This study makes two contributions to the literature. First, it bridges the sociological discussion of social class habitus with psychological notions of adolescents' educational expectations, locus of control, and self-concepts. Second, it empirically examines the relationships between early employed parental practices and expectations and adolescents' dispositions using a recently available wave of data from a nationally representative sample of US students. The findings reveal that students from higher socioeconomic status families had more positive general and area-specific self-concepts, higher educational expectations, higher internal locus of control, and higher academic achievement, and higher parental educational expectations were positively associated with all studied outcomes. The findings provide only partial support for the effects of early parental practices and highlight the role of gender and race/ethnicity in shaping adolescents' habitus.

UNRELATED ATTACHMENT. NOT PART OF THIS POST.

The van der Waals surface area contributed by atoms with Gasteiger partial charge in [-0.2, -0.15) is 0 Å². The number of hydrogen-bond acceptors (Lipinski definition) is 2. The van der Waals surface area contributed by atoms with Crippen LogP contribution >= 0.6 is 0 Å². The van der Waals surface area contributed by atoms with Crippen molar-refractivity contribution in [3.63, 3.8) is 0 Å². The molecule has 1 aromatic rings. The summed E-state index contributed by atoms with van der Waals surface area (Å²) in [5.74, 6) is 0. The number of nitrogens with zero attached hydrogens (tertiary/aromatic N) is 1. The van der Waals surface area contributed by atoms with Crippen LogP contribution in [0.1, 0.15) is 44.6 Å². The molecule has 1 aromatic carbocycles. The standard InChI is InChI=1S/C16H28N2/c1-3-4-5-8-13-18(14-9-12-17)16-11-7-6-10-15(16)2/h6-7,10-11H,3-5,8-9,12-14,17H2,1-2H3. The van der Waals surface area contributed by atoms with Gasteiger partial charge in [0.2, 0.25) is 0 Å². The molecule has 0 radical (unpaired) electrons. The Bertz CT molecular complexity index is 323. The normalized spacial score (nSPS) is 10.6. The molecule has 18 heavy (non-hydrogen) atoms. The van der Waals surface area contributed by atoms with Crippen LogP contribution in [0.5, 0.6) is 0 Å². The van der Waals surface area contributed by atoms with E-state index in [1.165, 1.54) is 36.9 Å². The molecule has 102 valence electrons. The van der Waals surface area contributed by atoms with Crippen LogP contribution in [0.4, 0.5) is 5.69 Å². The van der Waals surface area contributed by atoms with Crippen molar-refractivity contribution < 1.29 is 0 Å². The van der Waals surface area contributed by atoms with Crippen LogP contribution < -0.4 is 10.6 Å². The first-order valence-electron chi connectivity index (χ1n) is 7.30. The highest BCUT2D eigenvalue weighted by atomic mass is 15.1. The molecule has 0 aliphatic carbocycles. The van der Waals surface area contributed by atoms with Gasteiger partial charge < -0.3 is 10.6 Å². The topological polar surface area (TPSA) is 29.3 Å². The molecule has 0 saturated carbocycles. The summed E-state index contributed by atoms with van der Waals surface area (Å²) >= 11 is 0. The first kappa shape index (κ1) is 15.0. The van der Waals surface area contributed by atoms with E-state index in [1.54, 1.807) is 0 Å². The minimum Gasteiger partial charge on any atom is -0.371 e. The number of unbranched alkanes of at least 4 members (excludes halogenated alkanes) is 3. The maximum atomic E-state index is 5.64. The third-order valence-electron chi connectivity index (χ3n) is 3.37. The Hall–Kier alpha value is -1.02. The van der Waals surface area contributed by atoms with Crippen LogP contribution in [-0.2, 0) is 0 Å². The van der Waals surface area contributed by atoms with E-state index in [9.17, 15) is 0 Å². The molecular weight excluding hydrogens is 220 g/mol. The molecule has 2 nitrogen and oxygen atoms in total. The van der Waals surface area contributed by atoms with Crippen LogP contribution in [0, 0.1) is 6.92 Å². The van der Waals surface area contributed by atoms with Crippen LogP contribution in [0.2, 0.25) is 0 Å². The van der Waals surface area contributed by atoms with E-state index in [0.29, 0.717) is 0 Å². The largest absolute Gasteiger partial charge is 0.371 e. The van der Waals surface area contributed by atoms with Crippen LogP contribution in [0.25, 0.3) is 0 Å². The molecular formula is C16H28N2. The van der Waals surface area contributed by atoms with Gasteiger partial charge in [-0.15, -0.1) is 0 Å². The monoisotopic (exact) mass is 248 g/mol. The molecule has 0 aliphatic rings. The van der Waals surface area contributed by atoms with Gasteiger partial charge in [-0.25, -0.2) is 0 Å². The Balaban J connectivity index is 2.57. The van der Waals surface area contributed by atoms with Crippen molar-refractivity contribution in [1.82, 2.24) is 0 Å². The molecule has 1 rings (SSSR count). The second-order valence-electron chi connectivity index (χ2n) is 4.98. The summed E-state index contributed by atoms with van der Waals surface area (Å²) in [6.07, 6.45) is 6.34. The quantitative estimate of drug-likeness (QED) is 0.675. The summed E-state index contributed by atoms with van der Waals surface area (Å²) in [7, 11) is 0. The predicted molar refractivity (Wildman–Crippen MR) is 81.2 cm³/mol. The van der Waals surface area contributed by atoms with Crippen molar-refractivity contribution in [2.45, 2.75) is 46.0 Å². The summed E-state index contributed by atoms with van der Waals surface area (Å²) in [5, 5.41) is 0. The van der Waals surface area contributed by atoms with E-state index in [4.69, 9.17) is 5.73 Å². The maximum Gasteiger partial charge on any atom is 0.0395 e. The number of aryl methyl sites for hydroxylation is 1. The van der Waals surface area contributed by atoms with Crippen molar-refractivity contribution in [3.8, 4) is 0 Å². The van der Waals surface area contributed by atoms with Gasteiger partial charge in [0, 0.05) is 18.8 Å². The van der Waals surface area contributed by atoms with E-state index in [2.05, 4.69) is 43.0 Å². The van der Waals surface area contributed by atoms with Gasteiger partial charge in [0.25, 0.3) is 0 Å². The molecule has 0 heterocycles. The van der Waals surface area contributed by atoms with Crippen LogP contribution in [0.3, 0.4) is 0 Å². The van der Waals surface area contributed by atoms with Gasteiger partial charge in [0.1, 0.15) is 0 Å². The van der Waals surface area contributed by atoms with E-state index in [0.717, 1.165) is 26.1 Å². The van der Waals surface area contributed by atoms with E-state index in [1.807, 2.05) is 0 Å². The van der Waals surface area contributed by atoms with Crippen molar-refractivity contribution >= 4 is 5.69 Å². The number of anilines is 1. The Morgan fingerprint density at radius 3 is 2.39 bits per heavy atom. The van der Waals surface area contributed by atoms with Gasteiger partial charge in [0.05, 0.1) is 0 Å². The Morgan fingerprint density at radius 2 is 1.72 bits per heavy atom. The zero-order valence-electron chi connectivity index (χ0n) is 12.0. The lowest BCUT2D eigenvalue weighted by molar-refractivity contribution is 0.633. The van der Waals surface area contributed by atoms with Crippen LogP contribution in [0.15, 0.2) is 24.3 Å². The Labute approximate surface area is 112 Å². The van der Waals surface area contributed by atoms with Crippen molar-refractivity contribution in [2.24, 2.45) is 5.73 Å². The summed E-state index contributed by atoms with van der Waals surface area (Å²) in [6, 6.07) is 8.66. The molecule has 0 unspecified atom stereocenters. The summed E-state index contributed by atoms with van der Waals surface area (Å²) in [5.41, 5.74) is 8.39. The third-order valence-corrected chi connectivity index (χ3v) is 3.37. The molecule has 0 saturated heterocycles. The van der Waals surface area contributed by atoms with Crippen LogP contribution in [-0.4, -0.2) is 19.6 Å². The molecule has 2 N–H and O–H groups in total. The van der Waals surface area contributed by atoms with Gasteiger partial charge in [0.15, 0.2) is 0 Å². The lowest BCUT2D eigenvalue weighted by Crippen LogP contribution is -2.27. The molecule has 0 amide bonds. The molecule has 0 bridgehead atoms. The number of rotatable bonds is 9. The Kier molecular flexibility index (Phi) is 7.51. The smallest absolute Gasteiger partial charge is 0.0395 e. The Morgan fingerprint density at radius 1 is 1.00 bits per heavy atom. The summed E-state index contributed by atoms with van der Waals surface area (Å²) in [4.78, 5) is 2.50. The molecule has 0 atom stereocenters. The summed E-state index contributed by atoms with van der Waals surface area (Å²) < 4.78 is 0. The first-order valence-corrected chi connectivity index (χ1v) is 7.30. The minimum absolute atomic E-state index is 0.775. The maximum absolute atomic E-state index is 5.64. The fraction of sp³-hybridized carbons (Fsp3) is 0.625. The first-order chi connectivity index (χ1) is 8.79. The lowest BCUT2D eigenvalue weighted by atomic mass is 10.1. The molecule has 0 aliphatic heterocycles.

All Science Journal Classification (ASJC) codes
- Sociology and Political Science